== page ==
So it is with the effort required to achieve code coverage closure. A state-of-the-art, constrained-random simulation environment will achieve a fairly high level of coverage as a by-product of verifying the functionality of the design. It is typically expected to achieve >90% coverage quite rapidly. However, getting closure on the last few percent of the coverage bins is typically where the effort starts to balloon.
by Martin Vlach, Mentor Graphics
Today, very high expectations are placed on electronic systems in terms of functional safety and reliability. Users expect their planes, automobiles, and pacemakers to work perfectly, and keep on working for years. A reboot of a smartphone is annoying, but rebooting the airplane or car electronics while underway could be catastrophic, and a glitch in an implanted medical device could be life threatening.
The extremely successful digital abstraction allows us to decompose the problem of ensuring that a digital circuit "works" into the separate steps of functional and physical verification. EDA tools take the design either from an algorithm, or from RTL, all the way to implementation. Functional verification of digital systems is primarily concerned with verifying that the logic design at the algorithmic and RTL level conforms to specification, and as a final check, physical verification is performed to make sure that nothing in the automation went wrong. Verifying that the logic and its circuit implementation are correct are orthogonal problems.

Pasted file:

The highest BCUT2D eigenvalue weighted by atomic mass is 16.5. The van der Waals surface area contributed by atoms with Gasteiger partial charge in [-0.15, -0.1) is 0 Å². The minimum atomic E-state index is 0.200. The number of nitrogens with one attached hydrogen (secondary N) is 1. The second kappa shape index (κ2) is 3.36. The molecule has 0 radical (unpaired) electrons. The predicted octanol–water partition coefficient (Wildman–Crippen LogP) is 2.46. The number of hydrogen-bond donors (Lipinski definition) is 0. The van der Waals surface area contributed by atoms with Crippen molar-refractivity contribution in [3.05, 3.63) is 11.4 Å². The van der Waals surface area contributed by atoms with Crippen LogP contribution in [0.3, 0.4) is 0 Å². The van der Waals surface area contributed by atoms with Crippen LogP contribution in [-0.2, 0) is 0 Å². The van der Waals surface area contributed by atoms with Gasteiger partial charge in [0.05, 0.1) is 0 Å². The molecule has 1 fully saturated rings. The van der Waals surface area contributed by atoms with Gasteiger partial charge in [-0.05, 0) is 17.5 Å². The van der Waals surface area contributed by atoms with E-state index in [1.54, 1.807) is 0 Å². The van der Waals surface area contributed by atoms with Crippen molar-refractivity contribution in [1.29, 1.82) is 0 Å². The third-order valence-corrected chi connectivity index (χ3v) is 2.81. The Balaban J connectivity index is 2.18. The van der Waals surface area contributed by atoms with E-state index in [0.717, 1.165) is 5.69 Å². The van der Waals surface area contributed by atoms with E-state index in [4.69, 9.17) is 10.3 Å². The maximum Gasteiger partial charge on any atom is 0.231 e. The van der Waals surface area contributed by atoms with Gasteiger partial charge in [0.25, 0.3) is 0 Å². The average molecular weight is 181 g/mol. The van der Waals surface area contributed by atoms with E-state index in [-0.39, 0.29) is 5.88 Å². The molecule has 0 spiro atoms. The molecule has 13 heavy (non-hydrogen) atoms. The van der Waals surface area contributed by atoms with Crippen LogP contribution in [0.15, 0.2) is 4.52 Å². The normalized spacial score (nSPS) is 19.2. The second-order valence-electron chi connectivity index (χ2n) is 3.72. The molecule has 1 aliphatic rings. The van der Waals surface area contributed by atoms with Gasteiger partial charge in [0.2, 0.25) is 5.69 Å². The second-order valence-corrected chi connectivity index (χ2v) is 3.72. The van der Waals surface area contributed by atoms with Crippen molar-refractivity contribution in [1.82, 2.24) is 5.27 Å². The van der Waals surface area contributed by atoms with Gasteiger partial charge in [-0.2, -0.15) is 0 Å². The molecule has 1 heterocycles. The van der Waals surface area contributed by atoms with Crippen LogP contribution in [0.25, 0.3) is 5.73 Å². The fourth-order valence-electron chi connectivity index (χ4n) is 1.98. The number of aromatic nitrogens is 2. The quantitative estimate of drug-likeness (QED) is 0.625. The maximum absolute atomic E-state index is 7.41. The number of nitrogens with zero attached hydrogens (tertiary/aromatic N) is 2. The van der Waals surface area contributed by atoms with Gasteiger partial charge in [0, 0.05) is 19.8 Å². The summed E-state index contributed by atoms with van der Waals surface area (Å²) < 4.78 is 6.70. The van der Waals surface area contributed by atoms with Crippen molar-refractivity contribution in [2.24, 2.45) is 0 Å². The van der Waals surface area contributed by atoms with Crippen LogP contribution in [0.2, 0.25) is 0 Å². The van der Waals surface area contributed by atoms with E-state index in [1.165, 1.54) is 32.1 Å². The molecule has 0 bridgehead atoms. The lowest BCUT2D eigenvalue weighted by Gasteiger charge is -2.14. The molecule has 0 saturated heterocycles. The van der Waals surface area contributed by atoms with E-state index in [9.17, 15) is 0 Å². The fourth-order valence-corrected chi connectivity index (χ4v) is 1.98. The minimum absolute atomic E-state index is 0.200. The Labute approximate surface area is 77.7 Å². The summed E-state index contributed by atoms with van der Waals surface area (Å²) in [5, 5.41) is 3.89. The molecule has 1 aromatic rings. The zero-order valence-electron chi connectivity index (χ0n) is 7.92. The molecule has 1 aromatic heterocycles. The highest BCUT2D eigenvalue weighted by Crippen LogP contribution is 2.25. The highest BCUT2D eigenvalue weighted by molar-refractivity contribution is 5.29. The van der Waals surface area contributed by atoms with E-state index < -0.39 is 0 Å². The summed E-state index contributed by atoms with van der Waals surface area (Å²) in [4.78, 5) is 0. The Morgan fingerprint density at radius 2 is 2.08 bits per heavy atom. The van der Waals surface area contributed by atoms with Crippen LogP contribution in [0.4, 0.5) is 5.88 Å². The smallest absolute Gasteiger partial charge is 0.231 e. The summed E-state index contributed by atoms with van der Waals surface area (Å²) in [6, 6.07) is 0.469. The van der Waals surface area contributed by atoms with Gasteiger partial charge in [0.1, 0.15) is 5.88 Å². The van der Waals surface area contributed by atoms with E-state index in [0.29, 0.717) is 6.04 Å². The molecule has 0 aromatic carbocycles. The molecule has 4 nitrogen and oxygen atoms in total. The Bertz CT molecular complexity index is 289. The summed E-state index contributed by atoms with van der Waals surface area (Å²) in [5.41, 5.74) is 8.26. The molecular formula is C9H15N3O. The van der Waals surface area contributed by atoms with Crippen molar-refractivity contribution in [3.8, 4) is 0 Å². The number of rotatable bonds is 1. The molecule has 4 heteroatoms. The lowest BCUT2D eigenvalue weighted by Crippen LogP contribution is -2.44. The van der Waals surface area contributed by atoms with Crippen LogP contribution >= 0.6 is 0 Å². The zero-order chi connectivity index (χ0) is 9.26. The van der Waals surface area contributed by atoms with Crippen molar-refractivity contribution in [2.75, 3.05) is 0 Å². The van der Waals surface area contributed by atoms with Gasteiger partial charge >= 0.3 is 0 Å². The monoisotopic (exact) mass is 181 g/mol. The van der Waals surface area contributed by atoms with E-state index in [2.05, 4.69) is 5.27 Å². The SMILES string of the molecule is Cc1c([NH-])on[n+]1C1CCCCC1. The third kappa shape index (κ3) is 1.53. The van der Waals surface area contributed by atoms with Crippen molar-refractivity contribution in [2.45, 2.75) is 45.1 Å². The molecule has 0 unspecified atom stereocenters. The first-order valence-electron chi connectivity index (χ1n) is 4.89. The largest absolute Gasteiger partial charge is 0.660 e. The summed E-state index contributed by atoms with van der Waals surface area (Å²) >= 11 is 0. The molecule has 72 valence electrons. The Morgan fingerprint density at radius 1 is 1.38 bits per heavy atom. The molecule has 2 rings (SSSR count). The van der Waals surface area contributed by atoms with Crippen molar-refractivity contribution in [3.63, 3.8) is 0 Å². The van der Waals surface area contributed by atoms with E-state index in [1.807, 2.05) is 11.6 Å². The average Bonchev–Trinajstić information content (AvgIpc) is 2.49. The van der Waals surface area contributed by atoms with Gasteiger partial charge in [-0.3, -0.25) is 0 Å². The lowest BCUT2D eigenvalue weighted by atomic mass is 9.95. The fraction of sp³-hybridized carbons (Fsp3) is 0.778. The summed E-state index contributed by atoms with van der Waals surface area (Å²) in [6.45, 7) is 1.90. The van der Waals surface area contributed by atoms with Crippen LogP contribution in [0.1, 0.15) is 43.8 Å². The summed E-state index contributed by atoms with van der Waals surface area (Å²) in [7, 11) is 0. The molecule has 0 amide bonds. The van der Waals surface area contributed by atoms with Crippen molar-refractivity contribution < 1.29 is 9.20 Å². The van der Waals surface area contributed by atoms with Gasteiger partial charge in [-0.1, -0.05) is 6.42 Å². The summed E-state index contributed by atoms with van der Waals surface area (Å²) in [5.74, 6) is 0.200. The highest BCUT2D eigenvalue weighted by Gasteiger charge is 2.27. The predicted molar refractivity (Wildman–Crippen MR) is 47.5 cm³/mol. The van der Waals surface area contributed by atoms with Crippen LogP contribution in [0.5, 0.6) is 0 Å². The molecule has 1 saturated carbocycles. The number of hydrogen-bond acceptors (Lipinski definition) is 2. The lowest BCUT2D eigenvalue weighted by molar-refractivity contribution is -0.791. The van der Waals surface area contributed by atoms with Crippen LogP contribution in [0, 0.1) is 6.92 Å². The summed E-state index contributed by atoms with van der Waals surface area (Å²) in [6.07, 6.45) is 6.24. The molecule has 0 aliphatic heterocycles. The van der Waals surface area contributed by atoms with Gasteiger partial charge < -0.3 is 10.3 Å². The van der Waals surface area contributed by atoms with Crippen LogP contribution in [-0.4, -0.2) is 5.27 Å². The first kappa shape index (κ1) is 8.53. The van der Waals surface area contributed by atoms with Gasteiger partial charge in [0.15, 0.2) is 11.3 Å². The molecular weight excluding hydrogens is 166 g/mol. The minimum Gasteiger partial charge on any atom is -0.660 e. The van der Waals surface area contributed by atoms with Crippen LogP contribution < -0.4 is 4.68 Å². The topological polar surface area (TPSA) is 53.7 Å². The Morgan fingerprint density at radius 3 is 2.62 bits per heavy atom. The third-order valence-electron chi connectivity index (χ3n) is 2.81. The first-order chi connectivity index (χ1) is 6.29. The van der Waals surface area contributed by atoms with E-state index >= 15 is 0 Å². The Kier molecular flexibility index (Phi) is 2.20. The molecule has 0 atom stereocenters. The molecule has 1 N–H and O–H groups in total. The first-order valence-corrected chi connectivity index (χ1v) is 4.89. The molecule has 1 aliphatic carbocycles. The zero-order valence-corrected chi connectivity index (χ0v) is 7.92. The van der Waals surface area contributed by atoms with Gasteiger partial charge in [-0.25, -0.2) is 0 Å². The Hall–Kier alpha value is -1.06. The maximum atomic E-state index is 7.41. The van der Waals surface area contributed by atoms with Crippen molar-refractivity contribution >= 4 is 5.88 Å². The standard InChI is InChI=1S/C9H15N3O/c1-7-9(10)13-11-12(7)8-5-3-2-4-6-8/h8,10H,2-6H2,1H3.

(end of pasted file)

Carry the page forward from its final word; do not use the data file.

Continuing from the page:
by Ben Cohen, Accellera Systems Initiative, VhdlCohen Publishing
Monitors, scoreboards, and verification logic are typically implemented using FSMs, logic, and tasks. With UVM, this logic is hosted in classes. This article demonstrates another option of implementing some monitors and scoreboards using SVA assertions hosted in SV interfaces. The basic concept involves using assertion statements along with functions, called from sequence match items, to collect the desired scoreboard information, to compare expected results to collected data, and to trigger covergroups. This concept is demonstrated using a UART transmitter as the DUT. Since the purpose of this model is to demonstrate the use of assertions to emulate verification logic, the driver for this DUT originates directly from a top level module. To demonstrate the difference between an assertion-verification solution versus a monitor/scoreboard-solution in classes, a monitor class was implemented.